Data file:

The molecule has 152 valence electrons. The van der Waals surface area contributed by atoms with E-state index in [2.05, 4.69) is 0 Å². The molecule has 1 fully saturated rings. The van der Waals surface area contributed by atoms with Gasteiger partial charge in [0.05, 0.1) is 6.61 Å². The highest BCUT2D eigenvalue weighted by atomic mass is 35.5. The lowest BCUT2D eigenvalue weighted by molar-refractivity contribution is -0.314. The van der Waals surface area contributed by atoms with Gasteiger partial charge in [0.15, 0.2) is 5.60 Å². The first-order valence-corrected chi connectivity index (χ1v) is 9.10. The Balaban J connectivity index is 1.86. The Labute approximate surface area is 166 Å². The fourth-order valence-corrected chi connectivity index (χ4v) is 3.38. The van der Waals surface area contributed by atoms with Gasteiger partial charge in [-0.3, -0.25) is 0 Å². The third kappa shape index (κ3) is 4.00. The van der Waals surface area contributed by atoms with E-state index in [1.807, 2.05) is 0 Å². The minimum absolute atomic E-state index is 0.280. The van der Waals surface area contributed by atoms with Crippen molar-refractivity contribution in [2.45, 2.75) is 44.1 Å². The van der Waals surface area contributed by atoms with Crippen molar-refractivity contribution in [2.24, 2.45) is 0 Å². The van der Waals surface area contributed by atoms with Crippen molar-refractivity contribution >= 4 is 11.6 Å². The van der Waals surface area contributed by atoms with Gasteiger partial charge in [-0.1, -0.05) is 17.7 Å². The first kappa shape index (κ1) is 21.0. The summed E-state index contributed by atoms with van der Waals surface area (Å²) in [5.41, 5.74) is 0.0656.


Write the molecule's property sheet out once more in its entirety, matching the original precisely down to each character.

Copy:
The molecule has 152 valence electrons. The van der Waals surface area contributed by atoms with E-state index in [2.05, 4.69) is 0 Å². The molecule has 1 fully saturated rings. The van der Waals surface area contributed by atoms with Gasteiger partial charge in [0.05, 0.1) is 6.61 Å². The highest BCUT2D eigenvalue weighted by atomic mass is 35.5. The lowest BCUT2D eigenvalue weighted by molar-refractivity contribution is -0.314. The van der Waals surface area contributed by atoms with Gasteiger partial charge in [0.15, 0.2) is 5.60 Å². The first-order valence-corrected chi connectivity index (χ1v) is 9.10. The Balaban J connectivity index is 1.86. The Labute approximate surface area is 166 Å². The fourth-order valence-corrected chi connectivity index (χ4v) is 3.38. The van der Waals surface area contributed by atoms with Gasteiger partial charge in [-0.3, -0.25) is 0 Å². The third kappa shape index (κ3) is 4.00. The van der Waals surface area contributed by atoms with E-state index in [1.807, 2.05) is 0 Å². The minimum absolute atomic E-state index is 0.280. The van der Waals surface area contributed by atoms with Crippen molar-refractivity contribution in [2.45, 2.75) is 44.1 Å². The van der Waals surface area contributed by atoms with Crippen molar-refractivity contribution in [2.24, 2.45) is 0 Å². The van der Waals surface area contributed by atoms with Crippen molar-refractivity contribution >= 4 is 11.6 Å². The van der Waals surface area contributed by atoms with Gasteiger partial charge in [-0.1, -0.05) is 17.7 Å². The first kappa shape index (κ1) is 21.0. The summed E-state index contributed by atoms with van der Waals surface area (Å²) in [5.41, 5.74) is 0.0656.